Wednesday, 27 June 2012

Special Allowances for Maldonado?

Maldonado's retrospective twenty second penalty seems a little lenient considering the fact that he had four wheels off the track, then came back on, running Lewis into a wall.  Surely this is worse than the misjudgement Schumacher made when he ran into the back of Senna in Spain.  Following the infamous incident at Hungary in 2010 with Barrichello, there was uproar about his apparant ramming of the Brazilian into the wall.  Where is the same uproar when Pastor actually does it?

Martin Whitmarsh has told Lewis that he should be wary of  the hotheaded Maldonado and drive accordingly.  Why should these allowances be made for him?  They wouldn't be made for Lewis. 

Kobayashi was handed a 5 place grid penalty for the British GP for his tangle with Massa and John Eric Vergne will move 10 places back  for his collision with Kovalainen.  These are much harsher penalties, where is the justice?

Friday, 22 June 2012

Rotten Run of Luck or Something More Sinister?

What a horrendous horrorshow the start of the season has been for Michael Schumacher.  Co - commentating on Free Practice 1 in Valencia for Sky, Allan McNish was of the opinion that when a driver notches up only two finishes out of seven, the driver himself must be looked to when apportioning blame.  Clearly the only race he has watched this year is the Spanish Grand Prix, because that is the only one where the blame can really be laid at Schumi's door. 

Forced off the track in Australia due to a gearbox problem.

Front right wheel wasn't secured properly in China.

A DRS problem in qualifying and a gearbox change meant a start from 22nd on the grid in Bahrain.  He finished 10th.

A fuel pressure problem caused another retirement in Monaco.

Schumacher explains the DRS problem in Canada.
There have been other times when he has seemed less than jolly with decisions made by the team.  In Canada they made the decision not to send him out for his final qualifying lap.

A cynic could be forgiven for thinking that Mercedes are sabotaging his season in favour of Rosberg...

Alonso's facade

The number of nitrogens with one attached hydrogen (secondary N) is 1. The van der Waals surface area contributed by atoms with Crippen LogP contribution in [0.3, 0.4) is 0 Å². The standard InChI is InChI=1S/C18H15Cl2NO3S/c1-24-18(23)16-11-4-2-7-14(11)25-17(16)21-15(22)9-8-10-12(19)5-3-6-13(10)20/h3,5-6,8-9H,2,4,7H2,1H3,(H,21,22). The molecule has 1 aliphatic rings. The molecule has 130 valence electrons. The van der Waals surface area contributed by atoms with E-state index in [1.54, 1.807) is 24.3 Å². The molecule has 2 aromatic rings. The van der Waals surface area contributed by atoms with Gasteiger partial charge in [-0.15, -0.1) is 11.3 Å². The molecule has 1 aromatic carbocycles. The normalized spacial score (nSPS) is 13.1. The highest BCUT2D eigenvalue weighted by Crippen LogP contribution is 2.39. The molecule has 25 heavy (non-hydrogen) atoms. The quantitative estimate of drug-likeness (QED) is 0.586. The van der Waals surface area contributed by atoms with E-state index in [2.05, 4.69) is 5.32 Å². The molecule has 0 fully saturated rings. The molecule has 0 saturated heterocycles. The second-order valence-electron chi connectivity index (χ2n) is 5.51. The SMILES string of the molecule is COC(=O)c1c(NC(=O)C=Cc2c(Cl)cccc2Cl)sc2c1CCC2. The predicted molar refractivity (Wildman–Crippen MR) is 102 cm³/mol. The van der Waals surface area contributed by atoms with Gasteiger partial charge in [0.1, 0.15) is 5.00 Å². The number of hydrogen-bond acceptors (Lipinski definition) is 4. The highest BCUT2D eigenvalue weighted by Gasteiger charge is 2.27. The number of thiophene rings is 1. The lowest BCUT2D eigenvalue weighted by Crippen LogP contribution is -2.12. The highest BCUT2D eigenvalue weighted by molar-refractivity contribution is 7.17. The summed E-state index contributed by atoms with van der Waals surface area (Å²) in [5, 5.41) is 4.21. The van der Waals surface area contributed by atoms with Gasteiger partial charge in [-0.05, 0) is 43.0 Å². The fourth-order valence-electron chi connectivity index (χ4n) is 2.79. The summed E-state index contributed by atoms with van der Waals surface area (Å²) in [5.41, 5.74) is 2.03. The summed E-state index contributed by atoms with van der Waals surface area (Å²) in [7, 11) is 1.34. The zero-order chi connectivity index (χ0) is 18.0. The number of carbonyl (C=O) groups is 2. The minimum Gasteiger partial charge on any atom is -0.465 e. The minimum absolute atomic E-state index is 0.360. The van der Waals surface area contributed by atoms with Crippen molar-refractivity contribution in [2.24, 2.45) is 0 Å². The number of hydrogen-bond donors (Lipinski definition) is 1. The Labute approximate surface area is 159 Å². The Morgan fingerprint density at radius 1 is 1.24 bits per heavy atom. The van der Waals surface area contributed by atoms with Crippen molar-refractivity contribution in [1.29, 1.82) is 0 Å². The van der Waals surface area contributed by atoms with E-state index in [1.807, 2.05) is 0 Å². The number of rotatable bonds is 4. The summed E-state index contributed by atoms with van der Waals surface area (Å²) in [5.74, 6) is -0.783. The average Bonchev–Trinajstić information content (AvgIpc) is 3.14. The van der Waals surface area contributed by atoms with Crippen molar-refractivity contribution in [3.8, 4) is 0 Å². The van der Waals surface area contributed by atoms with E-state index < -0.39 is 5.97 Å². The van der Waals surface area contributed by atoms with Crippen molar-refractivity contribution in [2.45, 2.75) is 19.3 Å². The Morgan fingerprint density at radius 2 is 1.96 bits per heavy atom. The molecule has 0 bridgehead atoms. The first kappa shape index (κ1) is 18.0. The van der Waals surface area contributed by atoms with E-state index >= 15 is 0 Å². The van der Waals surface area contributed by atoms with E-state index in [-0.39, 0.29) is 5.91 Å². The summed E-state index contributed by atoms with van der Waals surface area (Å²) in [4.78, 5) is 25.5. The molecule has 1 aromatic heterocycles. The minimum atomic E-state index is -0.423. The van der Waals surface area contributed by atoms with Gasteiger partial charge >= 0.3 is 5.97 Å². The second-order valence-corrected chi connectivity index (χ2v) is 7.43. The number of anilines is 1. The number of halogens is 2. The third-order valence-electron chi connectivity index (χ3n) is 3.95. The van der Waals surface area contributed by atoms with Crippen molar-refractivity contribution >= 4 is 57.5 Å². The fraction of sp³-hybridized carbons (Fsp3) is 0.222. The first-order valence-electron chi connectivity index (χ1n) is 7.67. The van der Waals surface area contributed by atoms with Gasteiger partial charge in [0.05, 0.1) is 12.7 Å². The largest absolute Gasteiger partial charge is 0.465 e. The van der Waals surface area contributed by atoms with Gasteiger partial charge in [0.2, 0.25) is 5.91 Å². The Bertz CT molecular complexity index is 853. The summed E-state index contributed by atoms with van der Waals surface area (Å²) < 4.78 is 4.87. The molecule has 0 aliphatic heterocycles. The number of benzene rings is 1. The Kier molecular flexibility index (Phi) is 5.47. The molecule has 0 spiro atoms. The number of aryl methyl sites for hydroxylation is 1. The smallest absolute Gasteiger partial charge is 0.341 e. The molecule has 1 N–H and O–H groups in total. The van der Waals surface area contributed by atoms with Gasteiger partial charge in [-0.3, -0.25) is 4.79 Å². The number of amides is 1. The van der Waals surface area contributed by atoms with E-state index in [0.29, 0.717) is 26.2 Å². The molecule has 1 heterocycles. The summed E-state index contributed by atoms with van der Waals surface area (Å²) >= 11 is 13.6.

Alonso has been openly saying he would not be phased by having a high calibre team mate such as Lewis Hamilton or Sebastian Vettel.  Transparent comments, considering what happened when the double World Champion moved to McLaren to partner Lewis in 2007.  History repeating itself as the deteriorating relationship between the two top drivers at the team mirrored that of Prost and Senna years earlier. 

Fernando's influence within the Scuderia is substantial and he has no intention of agreeing to a driver who could challenge him to the first Ferrari championship in six years.  The facade is a necessary cloak, hiding the fact that whoever takes the place of Felipe Massa will be there as a number two driver.  Who better to fulfil the brief than his good friend Mark Webber?

Sunday, 17 June 2012

The Passion of Gilles Villeneuve

Having Jacques Villeneuve as a pundit on the Sky F1 coverage for the Canadian Grand Prix was a refreshing change.  He has some interesting opinions,  in particular his comments about drivers today not showing enough passion or excitement.  Considering the fact that he is the son of one of the most passionate drivers of all time, it is fitting that this should be his belief.

Gilles Villenueve had a fearless attitude to his driving, famously stating that he was not worried about breaking his legs in an F1 car.  Not someone to do things by halves,  he was always trying to surpass himself, searching for the ultimate lap.  Something which sadly resulted in his death during practice for the Belgian Grand Prix in 1982.
Watching footage of Gilles and Arnoux from Dijon 1979 does induce a nostalgic feeling for the days when drivers really raced, exuding passion that was impossible to miss.

If this sort of racing happened now it would be followed by a visit to the stewards.  Is it that current drivers lack passion, or is it a case of them not being allowed to show it on the track?  The attitude Gilles had about never taking it easy to guarantee second place when there was a chance of pushing relentlessly to gain first, is an attitude that is not always apparent now.  Whether this is due to the teams being cautious, wanting to see the car home intact and gaining points rather than in the barrier, or whether it is the drivers worried about being handed a possible penalty, it creates a detrimental air of compliance.